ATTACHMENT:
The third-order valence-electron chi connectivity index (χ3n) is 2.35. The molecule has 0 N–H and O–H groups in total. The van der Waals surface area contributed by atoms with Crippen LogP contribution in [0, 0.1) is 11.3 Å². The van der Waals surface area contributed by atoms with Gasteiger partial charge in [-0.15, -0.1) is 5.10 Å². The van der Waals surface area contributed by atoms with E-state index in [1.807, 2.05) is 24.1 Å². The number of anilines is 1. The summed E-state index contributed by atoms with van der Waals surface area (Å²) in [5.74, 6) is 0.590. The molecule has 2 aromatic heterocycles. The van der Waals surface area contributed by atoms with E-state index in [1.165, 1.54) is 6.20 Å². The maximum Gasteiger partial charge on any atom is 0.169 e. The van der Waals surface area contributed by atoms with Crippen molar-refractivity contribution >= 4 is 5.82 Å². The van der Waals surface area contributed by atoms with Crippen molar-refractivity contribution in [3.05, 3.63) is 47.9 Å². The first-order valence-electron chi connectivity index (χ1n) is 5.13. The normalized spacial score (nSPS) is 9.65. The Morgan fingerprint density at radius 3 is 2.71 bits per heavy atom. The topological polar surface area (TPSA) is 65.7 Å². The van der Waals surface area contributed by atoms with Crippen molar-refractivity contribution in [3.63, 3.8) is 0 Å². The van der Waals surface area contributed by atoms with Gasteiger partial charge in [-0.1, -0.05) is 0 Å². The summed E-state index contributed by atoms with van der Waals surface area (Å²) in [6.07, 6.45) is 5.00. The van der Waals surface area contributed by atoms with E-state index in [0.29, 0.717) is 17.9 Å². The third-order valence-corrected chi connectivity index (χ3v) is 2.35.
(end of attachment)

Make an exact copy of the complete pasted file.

The third-order valence-electron chi connectivity index (χ3n) is 2.35. The molecule has 0 N–H and O–H groups in total. The van der Waals surface area contributed by atoms with Crippen LogP contribution in [0, 0.1) is 11.3 Å². The van der Waals surface area contributed by atoms with Gasteiger partial charge in [-0.15, -0.1) is 5.10 Å². The van der Waals surface area contributed by atoms with E-state index in [1.807, 2.05) is 24.1 Å². The number of anilines is 1. The summed E-state index contributed by atoms with van der Waals surface area (Å²) in [5.74, 6) is 0.590. The molecule has 2 aromatic heterocycles. The van der Waals surface area contributed by atoms with E-state index in [1.165, 1.54) is 6.20 Å². The maximum Gasteiger partial charge on any atom is 0.169 e. The van der Waals surface area contributed by atoms with Crippen molar-refractivity contribution >= 4 is 5.82 Å². The van der Waals surface area contributed by atoms with Crippen molar-refractivity contribution in [3.05, 3.63) is 47.9 Å². The first-order valence-electron chi connectivity index (χ1n) is 5.13. The normalized spacial score (nSPS) is 9.65. The Morgan fingerprint density at radius 3 is 2.71 bits per heavy atom. The topological polar surface area (TPSA) is 65.7 Å². The van der Waals surface area contributed by atoms with Crippen molar-refractivity contribution in [3.63, 3.8) is 0 Å². The van der Waals surface area contributed by atoms with Gasteiger partial charge in [-0.1, -0.05) is 0 Å². The summed E-state index contributed by atoms with van der Waals surface area (Å²) in [6.07, 6.45) is 5.00. The van der Waals surface area contributed by atoms with E-state index in [0.29, 0.717) is 17.9 Å². The third-order valence-corrected chi connectivity index (χ3v) is 2.35.